We hope you’ll join us next time, when Josh will discuss another 2021 focus for EXAMS – advisers’ use of strategies that focus on sustainability, social responsibility, and environmental, social and governance (or ESG) factors. Thanks for reading!

signOur recent posts have walked you through the SEC’s new marketing rule and discussed valuation and fee assessment. Now, with the ADV season, hopefully, in your rear-view mirror, we turn your attention to planning for the remainder of the year. Determining the most efficient use of a compliance department’s time and resources is essential. Fortunately, the SEC’s Division of Examinations (EXAMS) provides an annual publication of Exam Priorities that is extremely helpful in developing risk-based reviews.

Unsurprisingly, for 2021, the Division will be looking at how advisers have conducted business during the COVID-19 pandemic, including the execution of business continuity plans and remote-work processes.  Specifically, EXAMS will focus attention on whether advisers followed their disclosed plans during this period.  While the SEC acknowledges the extraordinary disruption COVID-19 had on operations, it will be important to have records showing how you responded to those disruptions.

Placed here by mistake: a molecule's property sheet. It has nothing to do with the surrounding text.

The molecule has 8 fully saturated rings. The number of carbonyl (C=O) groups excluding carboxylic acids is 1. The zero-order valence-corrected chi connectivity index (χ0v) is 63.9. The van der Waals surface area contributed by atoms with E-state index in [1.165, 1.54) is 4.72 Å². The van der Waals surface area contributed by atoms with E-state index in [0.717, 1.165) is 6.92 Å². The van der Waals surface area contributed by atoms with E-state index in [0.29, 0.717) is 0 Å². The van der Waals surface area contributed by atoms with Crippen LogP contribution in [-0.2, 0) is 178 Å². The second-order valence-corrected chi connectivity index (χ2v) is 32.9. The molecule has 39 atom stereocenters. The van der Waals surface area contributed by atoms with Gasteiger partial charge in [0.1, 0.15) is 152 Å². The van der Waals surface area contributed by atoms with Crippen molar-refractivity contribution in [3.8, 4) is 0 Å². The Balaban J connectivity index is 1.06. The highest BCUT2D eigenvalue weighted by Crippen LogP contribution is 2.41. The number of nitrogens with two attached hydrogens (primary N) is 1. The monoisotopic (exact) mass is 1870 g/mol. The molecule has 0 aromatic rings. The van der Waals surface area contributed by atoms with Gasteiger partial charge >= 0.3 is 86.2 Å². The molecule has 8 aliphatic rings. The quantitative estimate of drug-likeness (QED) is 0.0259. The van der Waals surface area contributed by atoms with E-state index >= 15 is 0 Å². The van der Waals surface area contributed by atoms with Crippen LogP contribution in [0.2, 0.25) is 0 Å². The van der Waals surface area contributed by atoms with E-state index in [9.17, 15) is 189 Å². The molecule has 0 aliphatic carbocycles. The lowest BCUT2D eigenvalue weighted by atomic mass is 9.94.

The Division further highlights the following issues for its 2021 reviews that will be of key interest to robo-advisers:

  • Form CRS

EXAMS will continue its review of compliance with Form CRS, and noted that many firms failed to adequately include disciplinary disclosures. It also highlighted the importance of ensuring that Chief Compliance Officers are sufficiently funded and empowered to meet regulatory requirements. Firms are advised to include such consideration in compliance reviews.

  • Retail Investors